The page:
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Politics: the science of government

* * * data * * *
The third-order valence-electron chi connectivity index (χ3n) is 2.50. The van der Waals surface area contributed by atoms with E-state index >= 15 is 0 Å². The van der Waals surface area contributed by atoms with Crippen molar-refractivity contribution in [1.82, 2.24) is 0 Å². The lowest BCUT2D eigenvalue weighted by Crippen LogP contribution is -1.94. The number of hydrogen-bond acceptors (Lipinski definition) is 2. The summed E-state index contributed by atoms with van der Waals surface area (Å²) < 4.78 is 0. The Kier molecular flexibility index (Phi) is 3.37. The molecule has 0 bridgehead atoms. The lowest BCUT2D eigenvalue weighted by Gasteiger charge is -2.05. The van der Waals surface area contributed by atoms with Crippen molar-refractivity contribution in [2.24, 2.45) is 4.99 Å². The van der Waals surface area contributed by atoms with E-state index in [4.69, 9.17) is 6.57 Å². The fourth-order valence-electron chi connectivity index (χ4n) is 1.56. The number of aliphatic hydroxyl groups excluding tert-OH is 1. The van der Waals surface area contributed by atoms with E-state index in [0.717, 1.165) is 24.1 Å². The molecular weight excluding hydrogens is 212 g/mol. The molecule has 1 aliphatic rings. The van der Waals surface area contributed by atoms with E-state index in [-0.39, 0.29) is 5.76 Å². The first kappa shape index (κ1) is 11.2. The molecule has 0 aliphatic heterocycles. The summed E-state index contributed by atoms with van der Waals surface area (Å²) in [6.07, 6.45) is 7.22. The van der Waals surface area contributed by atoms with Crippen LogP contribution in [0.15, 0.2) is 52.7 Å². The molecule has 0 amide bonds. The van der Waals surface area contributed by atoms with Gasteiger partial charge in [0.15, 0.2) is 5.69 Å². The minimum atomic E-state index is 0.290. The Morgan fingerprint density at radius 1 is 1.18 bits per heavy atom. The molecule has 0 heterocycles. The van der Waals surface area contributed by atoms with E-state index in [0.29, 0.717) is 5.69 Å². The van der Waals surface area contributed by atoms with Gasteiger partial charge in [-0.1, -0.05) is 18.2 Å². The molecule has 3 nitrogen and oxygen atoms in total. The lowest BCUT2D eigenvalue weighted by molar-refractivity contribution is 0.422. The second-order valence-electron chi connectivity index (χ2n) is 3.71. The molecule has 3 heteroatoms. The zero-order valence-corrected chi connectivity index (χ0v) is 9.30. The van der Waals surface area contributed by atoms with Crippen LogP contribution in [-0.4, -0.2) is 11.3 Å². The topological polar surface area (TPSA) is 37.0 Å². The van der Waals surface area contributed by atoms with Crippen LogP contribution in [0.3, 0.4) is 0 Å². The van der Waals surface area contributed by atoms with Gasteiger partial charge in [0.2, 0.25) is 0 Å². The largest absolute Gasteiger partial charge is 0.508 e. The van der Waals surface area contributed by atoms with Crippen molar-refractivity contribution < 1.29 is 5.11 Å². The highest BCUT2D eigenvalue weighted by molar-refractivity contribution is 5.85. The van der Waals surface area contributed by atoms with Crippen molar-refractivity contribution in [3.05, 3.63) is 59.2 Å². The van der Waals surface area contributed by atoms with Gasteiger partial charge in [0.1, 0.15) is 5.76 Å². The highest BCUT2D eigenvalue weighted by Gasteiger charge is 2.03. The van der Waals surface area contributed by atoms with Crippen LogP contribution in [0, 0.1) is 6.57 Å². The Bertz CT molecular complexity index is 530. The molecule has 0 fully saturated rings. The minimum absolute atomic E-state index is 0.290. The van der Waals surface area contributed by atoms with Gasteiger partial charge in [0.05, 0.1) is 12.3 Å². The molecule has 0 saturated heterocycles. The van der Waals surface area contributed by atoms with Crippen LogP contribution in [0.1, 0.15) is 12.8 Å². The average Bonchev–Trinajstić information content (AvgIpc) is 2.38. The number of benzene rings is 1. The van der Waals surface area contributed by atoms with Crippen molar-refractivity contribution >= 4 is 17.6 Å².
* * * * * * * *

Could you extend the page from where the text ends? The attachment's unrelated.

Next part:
By ALLEN PRELL No, politician does not mean genius, ability to communicate clearly, or problem solver. A candidate for political office can run some political ads, speak eloquently during a debate to the people, and earn our vote to be part of the government process. Does  this mean they understand how the process works in real life? The headlines in past weeks during the budget debt talks were confusing at best:  “SNAPSHOT- Developments in US debt talks. Debt-ceiling vote: Can John Boehner win it? “ I don’t pretend to understand how the process works, and truth be told, I don’t expect members of Congress to understand it either. Recently,  I overheard a conversation between two women in their 50s: “I will never vote for Obama again. He is the worst president I can remember. Look at the mess we are in.” I laughed to myself, because I heard these similar words in conversations when President Bush was in office four years ago. The country did vote for change, didn’t we? Words of gloom and doom were also mentioned during the Reagan Administration. The answer at that time became known as Reaganonomics or trickledown economics. Tax breaks were given to the most wealthy Americans to create jobs and opportunities within Fortune 100 companies. It is still being debated today as a failed strategy. Reagan was a politician and a great...